March 17, 2014

Color Surprise Rainbow Playdough

Spring Activities for Kids - Making Color Surprise Playdough

Dazzle your kids with this color surprise playdough recipe!  It's the softest playdough ever, and children will love discovering the hidden colors.

We're back with more spring activities for kids, a month long series with Jaime of FSPDT.  Last week we made homemade mud paint using real mud!  The theme for this week is homemade playdough.  We've been slightly obsessed with rainbows lately and in desperate need of a new batch of playdough.  Instead of deciding on one color of playdough I decided to make an entire rainbow of playdough colors!  Better yet, my boys had so much fun with the color surprise eruptions we made last summer that I decided to make color surprise playdough, using this method from Teach Preschool.

How to make rainbow color surprise playdough - Kids will love the surprise color that appears from this super soft playdough recipe!

How to Make Color Surprise Rainbow Playdough

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First I made seven batches of my favorite playdough recipe.  For each batch I combined 1 cup flour, 1/4 cup salt, 1 teaspoon cream of tartar, and 1 tablespoon vegetable oil in my Kitchenaid mixer.  I used the dough hook and mixed the ingredients on a medium low speed.  I added 3/4 cup boiling water and let the Kitchenaid do its magic.  Occasionally it is necessary to use a spatula to scrape down the sides of the mixing bowl.  After a few minutes the playdough should be well mixed and ready.

Next I used my finger to press a hole in each batch of playdough, and then I filled the hole with liquid watercolor paint and carefully covered the hole with playdough.

The boys had been playing while I mixed the playdough, so they had no idea that there were hidden colors inside.  I set each color on a baking dish to contain all the color and invited the boys to play.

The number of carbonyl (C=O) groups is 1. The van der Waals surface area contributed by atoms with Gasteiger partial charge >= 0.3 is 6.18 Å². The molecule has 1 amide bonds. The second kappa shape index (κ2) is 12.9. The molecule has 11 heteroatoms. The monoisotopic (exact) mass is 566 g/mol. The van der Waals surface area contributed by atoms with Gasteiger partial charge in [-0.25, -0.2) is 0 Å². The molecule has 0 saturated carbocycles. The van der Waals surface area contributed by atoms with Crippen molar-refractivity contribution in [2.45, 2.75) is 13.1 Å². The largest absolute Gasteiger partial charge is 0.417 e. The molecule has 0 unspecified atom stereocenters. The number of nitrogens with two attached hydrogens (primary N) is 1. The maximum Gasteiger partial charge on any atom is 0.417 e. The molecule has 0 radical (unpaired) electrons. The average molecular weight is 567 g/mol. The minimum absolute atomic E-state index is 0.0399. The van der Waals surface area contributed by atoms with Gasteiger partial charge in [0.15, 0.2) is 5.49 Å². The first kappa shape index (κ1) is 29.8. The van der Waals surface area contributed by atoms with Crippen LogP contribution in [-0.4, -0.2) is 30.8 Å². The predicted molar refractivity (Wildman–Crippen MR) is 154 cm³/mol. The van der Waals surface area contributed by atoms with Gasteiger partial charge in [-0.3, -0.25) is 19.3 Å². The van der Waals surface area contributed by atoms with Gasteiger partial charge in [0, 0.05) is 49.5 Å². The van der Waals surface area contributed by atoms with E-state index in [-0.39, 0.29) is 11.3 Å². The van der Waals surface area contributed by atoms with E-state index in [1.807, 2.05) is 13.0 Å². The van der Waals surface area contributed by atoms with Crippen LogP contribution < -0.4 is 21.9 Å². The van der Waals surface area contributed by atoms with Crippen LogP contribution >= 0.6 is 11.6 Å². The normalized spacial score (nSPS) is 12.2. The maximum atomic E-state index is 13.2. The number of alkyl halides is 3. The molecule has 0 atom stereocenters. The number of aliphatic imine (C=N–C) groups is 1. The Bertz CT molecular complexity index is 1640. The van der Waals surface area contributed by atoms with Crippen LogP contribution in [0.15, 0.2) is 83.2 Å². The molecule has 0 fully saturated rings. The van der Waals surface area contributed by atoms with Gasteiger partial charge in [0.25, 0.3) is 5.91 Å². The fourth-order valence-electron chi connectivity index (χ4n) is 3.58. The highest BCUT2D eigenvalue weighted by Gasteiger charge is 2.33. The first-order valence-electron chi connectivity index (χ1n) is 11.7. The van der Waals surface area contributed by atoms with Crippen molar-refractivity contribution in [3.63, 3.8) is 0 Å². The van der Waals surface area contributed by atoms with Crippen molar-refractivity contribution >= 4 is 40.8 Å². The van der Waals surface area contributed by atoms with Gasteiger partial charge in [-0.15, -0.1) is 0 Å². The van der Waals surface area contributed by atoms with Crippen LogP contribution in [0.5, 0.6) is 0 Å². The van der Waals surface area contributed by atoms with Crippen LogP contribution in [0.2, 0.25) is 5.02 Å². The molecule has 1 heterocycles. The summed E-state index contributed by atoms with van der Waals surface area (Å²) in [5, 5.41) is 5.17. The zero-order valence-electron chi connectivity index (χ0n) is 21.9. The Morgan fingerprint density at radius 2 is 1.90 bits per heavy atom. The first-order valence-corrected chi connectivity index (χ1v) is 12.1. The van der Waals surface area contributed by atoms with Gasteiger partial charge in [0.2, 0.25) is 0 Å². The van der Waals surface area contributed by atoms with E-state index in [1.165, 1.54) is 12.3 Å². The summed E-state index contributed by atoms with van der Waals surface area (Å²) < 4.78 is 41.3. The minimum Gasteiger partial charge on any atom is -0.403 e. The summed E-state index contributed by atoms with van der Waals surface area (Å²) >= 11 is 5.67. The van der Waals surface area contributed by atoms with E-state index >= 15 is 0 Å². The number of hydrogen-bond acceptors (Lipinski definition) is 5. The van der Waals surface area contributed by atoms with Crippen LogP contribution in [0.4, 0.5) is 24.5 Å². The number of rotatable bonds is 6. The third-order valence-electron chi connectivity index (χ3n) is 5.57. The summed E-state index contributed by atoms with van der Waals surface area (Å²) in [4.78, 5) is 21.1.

Color surprise playdough is an excellent activity to boost fine motor skills.

The playdough needs to be mashed and mixed well to show the color.

JZ (6) got into it the most, and he was determined to mix the color evenly.

Peanut (32 months) actually cried a bit when the yellow color shot out of his playdough.  Once he realized it was intentional and all he had to do was mix he settled down a bit.

As you can see, this can be quite a messy activity.  The good news is that liquid watercolors wash away easily.  Here are tips for messy play as well as laundry tips to avoid stains and keep clothes bright.

The younger three boys mashed their playdough for awhile before tiring, leaving JZ and me to finish mixing in all the color.

For more playdough recipes follow me on Pinterest.

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Be sure to see Jaime's Sunflower Playdough Recipe.

More Spring Activities for Kids:


  1. Lol! Looks like the kids had so much fun! I love this playdough magic trick ;) We've done it a few times with visiting kids and they enjoy a good surprise too! I am so excited to read all your posts for the month. What a great team of creative ladies :D Thanks for sharing!

  2. This was so simple and so effective. My little one loved it. Thanks for sharing.

  3. Hi, I would love to try this but can't find liquid watercolors... I don't live in the States but can get the usual Crayola watercolors, and Faber-Castell watercolors. Will those work? Thanks!

    1. You can soak regular watercolors in a small amount of water to turn them into liquid watercolors. Also, regular food coloring or even paint will work. Paint will be messier, but if you use washable it shouldn't be a problem. :)


  4. This is such a great idea! I am a contributor author on Satisfaction Through Christ and we are doing a back to school round up this week and we would like to feature this post on there! Please let me know if this is ok and if we could use the photo image in the article. Congratulations on being featured! The article will post this Thursday :)

    1. That would be great, thank you. :)

    2. You're welcome, Allison! Is it ok if we use an image from this post for the article?

  5. Beautiful! I am thinking that hands must be a little bit "older" than my preschool class. I teach 3 and 4 year olds and I think they'd tire before it was well mixed. Now, Kindergarten or 1st grade? Perfect!!!

  6. A Kitchenaid?!? Holy smokes. This is revolutionary! I hatehatehate making play-doh on the stove because it doesn't ever seem to turn out right. I must try this - thank you!! :)


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